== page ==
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Plan A protests spark meetings with administrators

April 8, 2010


After a March 27 protest during the first Georgetown Admissions Ambassador Program weekend, in which three members from Plan A Hoyas for Reproductive Justice chained themselves to the John Carroll statue in Healy Lawn, university administrators agreed to meet with representatives from the group.

Plan A leader and United Feminists board member Marion Cory (COL ‘10) said the administrators at the March 30 meeting included Vice President of Student Affairs Todd Olson, but would not confirm whether President John DeGioia was also in attendance.

Cory said that as a result of the meeting, the University is now providing free and uninhibited access to Washington Medical Center for students who wish to obtain rape kits.

“That was an exciting victory for Plan A,” Cory said.

However, Olson had addressed that issue in a letter he sent to Plan A the day before the group’s March 27 protest.

“Students seeking medical care following a sexual assault should proceed to Washington Hospital Center by taxi,” Olson wrote. “Costs of transportation will be fully covered by Health Education Services. If a student wishes to go to Washington Hospital Center by GERMS ambulance instead of by taxi, GERMS is authorized to confidentially transport students free of charge in an ambulance (non-lights and siren mode).”

Cory also claimed another of Olson’s concrete points in the March 26 letter—that university administrators are meeting with staff from Georgetown University Hospital and D.C. Sexual Assault Nurse Examiner Program to help improve this process—was actually a victory achieved at the March 30 meeting.

Plan A’s campaign has earned the support from some Georgetown student groups, including the Movimiento Estudantil Chicano de Aztlán and the National Association for the Advancement of Colored People, which were both present at the protest in Healy Circle.

Frances Davila (SFS ’10), co-chair of MEChA, said that her organization has historically stood up against all forms of discrimination. On the issue of reproductive justice, she said Plan A’s campaign is well in line with MEChA’s greater philosophy.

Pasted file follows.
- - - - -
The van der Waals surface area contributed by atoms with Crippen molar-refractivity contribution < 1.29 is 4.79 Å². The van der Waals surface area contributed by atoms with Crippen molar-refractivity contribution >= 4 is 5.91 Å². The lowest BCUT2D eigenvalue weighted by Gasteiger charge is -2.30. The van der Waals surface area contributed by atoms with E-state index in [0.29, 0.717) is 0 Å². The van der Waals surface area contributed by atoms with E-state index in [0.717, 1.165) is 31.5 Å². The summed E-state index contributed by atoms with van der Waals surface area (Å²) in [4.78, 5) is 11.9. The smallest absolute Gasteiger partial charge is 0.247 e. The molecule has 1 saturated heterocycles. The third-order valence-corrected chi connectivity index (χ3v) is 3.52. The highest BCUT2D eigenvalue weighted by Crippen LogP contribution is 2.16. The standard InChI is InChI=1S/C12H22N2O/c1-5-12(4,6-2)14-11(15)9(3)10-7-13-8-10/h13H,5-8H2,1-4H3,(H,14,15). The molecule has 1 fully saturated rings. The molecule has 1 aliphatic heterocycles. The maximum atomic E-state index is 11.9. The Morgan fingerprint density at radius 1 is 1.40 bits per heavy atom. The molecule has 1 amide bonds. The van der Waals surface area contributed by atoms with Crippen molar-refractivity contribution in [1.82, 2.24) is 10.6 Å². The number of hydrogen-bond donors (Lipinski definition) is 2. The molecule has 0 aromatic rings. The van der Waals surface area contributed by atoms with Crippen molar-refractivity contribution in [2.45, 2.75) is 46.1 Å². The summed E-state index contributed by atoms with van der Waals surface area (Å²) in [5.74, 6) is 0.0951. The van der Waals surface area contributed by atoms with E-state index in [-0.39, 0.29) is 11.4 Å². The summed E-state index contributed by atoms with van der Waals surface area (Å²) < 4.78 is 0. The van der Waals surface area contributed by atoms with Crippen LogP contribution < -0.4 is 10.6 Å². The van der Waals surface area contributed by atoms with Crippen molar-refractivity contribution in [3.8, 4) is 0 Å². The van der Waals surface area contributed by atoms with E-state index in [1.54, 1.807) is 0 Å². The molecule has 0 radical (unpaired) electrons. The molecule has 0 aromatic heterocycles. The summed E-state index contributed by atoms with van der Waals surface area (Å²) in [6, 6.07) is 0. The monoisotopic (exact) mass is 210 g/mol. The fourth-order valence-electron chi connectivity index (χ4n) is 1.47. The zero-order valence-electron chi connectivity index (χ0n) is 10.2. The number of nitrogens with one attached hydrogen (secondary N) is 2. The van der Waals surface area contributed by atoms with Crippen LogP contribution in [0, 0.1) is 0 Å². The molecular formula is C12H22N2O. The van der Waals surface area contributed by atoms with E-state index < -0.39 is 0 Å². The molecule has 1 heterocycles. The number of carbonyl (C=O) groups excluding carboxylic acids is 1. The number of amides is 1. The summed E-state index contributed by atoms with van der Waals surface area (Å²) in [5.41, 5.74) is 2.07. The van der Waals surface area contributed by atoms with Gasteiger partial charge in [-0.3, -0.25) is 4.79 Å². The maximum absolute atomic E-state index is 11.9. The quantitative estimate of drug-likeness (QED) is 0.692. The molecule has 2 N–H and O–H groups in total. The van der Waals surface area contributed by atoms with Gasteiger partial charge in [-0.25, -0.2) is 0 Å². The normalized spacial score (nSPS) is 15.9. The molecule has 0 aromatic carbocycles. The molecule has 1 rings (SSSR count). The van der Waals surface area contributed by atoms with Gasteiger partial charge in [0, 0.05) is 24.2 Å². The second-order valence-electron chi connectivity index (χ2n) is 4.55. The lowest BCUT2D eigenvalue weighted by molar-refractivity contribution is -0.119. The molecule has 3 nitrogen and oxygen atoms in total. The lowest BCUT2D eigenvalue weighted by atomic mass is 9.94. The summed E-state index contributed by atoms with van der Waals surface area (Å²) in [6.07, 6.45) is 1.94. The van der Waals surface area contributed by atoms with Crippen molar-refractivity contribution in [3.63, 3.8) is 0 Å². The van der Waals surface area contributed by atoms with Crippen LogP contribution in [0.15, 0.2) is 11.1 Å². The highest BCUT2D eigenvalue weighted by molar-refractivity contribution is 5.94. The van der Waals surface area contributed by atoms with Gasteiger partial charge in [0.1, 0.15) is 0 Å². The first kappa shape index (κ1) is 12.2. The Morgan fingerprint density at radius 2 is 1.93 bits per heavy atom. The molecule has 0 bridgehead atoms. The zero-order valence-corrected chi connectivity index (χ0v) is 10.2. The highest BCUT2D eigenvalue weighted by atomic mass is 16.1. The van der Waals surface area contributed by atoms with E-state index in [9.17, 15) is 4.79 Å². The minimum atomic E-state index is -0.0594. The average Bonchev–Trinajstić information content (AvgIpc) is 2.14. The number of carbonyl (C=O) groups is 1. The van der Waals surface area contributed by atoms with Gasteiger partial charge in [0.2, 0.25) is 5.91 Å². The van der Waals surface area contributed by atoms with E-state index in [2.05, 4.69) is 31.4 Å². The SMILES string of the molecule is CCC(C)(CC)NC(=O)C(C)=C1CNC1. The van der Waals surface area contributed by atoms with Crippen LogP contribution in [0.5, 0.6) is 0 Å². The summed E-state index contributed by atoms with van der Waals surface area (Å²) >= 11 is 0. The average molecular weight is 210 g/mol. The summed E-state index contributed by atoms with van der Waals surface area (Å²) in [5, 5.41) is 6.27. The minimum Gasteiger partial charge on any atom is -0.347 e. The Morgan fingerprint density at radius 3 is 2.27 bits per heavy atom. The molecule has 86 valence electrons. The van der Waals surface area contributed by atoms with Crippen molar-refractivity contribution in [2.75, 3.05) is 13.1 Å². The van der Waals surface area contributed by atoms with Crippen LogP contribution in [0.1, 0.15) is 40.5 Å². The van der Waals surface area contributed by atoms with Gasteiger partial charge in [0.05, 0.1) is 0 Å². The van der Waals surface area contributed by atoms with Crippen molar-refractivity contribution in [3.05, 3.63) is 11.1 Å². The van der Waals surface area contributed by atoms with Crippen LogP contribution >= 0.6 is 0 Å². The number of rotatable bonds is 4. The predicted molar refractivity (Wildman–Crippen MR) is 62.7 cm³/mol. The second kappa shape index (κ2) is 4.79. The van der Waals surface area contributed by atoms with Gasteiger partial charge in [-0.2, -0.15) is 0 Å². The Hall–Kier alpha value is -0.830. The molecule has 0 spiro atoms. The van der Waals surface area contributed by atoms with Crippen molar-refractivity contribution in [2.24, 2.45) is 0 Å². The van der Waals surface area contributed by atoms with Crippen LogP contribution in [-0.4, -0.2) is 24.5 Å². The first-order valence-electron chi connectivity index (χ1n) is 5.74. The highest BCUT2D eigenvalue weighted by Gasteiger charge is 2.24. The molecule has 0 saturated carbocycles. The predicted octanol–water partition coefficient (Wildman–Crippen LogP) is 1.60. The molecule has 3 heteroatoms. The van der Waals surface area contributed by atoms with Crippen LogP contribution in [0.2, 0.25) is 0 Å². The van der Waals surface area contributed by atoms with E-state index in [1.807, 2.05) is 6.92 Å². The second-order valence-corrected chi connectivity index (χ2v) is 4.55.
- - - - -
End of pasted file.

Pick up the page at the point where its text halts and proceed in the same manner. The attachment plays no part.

Jheanelle Brown (SFS ‘10), NAACP President, said that Plan A’s campaign is especially relevant in the District of Columbia, where HIV/AIDS rates are the highest in the nation.

College Democrats, the largest student group on campus, also offered its tentative support for the campaign’s demands, but objected to its tactics.

“While we recognize the diversity of opinions on this matter, we do support the goals of the Plan A campaign to bring issues of sexual health to the consciousness of the Georgetown community and to promote a free exchange of ideas on campus,” College Democrats President Bryan Woll (COL ’12) wrote in an e-mail.

Woll said, though, that it was unfortunate the administration and Plan A have been unable to dialogue in a productive and respectful manner, adding that the intense reactions on both sides of the issue have served to increase the ideological divide.

Conservative student groups, such as Georgetown’s Right to Life, remain skeptical of Plan A’s demands.

Georgetown Right to Life President Gabriella Hook said that she felt many of Plan A’s demands are unnecessary because some of those services are already provided on campus, citing adequate sex education at the Health Education Center for example.

“In a really big way, I feel that Plan A is self-destructive,” Hook said. “Just because listening to people talk on campus—it seems like people that are supportive of their message are disappointed by the way they’re implementing their campaign. I think, pretty significantly, the goals they’re asking for are false.”

Hook said that Plan A’s call for access to condoms on campus is simply incompatible with Georgetown’s Catholic identity.

“As far as contraceptives on campus, we’re a Catholic university, so we can’t,” Hook said.

Administrators have indicated that the University takes its Catholic identity very seriously, and still considers many of the tenets of the Plan A campaign contrary to the University’s values.

“As a Catholic and Jesuit university, our core values of respect for all human life are not negotiable,” Georgetown Office of Communications Director of Media Relations Andy Pino wrote in an e-mail.

Nonetheless, Cory indicated that the university didn’t deem any issue off-limits.

“I certainly don’t think they communicated anything to us in terms of what concretely will not be able to happen, but rather I would say it was very productive in terms of what can happen,” Cory said.

Olson could not be reached for comment.

Despite the protestors’ apparent breach of university free speech policy by holding their action in Healy Circle instead of Red Square, Cory said that potential disciplinary action was not an issue raised in the meeting.

In addition to the first meeting that occurred last Tuesday, another meeting between administrators and Plan A will be held sometime early next week, according to Cory.

“Student Affairs plans to continue engaging these and other students in an open and respectful conversation about their questions and concerns,” Pino wrote.

Cory said that she was unsure of the exact day of the next meeting, but that she expects it to be “similar to the last meeting, intense and full of difficult questions and challenges to the university.”




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